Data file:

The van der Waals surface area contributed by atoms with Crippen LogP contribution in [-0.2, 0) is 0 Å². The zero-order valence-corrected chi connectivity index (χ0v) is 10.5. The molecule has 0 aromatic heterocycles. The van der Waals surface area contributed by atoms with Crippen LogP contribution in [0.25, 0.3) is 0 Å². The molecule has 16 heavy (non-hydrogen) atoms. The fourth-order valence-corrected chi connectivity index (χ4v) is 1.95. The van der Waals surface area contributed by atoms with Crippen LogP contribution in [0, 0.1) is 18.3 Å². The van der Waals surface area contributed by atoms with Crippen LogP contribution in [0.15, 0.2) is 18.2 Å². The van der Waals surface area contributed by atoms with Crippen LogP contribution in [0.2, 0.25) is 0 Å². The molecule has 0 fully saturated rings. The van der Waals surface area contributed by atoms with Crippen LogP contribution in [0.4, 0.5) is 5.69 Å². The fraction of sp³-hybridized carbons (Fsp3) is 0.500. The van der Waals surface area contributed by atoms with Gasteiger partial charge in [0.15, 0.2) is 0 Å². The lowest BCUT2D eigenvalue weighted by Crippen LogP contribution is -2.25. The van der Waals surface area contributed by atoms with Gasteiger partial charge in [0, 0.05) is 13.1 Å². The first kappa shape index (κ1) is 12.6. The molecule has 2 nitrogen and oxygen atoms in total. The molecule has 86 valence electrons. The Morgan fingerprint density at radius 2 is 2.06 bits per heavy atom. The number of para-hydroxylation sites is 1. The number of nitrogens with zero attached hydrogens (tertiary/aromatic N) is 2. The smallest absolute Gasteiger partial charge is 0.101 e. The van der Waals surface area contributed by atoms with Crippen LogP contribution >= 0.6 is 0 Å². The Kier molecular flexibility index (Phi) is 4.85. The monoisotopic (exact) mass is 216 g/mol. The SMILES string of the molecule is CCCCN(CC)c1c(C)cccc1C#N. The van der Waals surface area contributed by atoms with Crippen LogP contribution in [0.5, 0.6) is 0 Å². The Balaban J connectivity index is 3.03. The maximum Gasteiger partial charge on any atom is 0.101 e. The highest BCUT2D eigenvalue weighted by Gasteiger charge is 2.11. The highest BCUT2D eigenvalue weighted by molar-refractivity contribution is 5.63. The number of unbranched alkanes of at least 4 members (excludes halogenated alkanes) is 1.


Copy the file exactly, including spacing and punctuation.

The van der Waals surface area contributed by atoms with Crippen LogP contribution in [-0.2, 0) is 0 Å². The zero-order valence-corrected chi connectivity index (χ0v) is 10.5. The molecule has 0 aromatic heterocycles. The van der Waals surface area contributed by atoms with Crippen LogP contribution in [0.25, 0.3) is 0 Å². The molecule has 16 heavy (non-hydrogen) atoms. The fourth-order valence-corrected chi connectivity index (χ4v) is 1.95. The van der Waals surface area contributed by atoms with Crippen LogP contribution in [0, 0.1) is 18.3 Å². The van der Waals surface area contributed by atoms with Crippen LogP contribution in [0.15, 0.2) is 18.2 Å². The van der Waals surface area contributed by atoms with Crippen LogP contribution in [0.2, 0.25) is 0 Å². The molecule has 0 fully saturated rings. The van der Waals surface area contributed by atoms with Crippen LogP contribution in [0.4, 0.5) is 5.69 Å². The fraction of sp³-hybridized carbons (Fsp3) is 0.500. The van der Waals surface area contributed by atoms with Gasteiger partial charge in [0.15, 0.2) is 0 Å². The lowest BCUT2D eigenvalue weighted by Crippen LogP contribution is -2.25. The van der Waals surface area contributed by atoms with Gasteiger partial charge in [0, 0.05) is 13.1 Å². The first kappa shape index (κ1) is 12.6. The molecule has 2 nitrogen and oxygen atoms in total. The molecule has 86 valence electrons. The Morgan fingerprint density at radius 2 is 2.06 bits per heavy atom. The number of para-hydroxylation sites is 1. The number of nitrogens with zero attached hydrogens (tertiary/aromatic N) is 2. The smallest absolute Gasteiger partial charge is 0.101 e. The van der Waals surface area contributed by atoms with Crippen LogP contribution >= 0.6 is 0 Å². The Kier molecular flexibility index (Phi) is 4.85. The monoisotopic (exact) mass is 216 g/mol. The SMILES string of the molecule is CCCCN(CC)c1c(C)cccc1C#N. The van der Waals surface area contributed by atoms with Crippen LogP contribution in [0.5, 0.6) is 0 Å². The Balaban J connectivity index is 3.03. The maximum Gasteiger partial charge on any atom is 0.101 e. The highest BCUT2D eigenvalue weighted by Gasteiger charge is 2.11. The highest BCUT2D eigenvalue weighted by molar-refractivity contribution is 5.63. The number of unbranched alkanes of at least 4 members (excludes halogenated alkanes) is 1.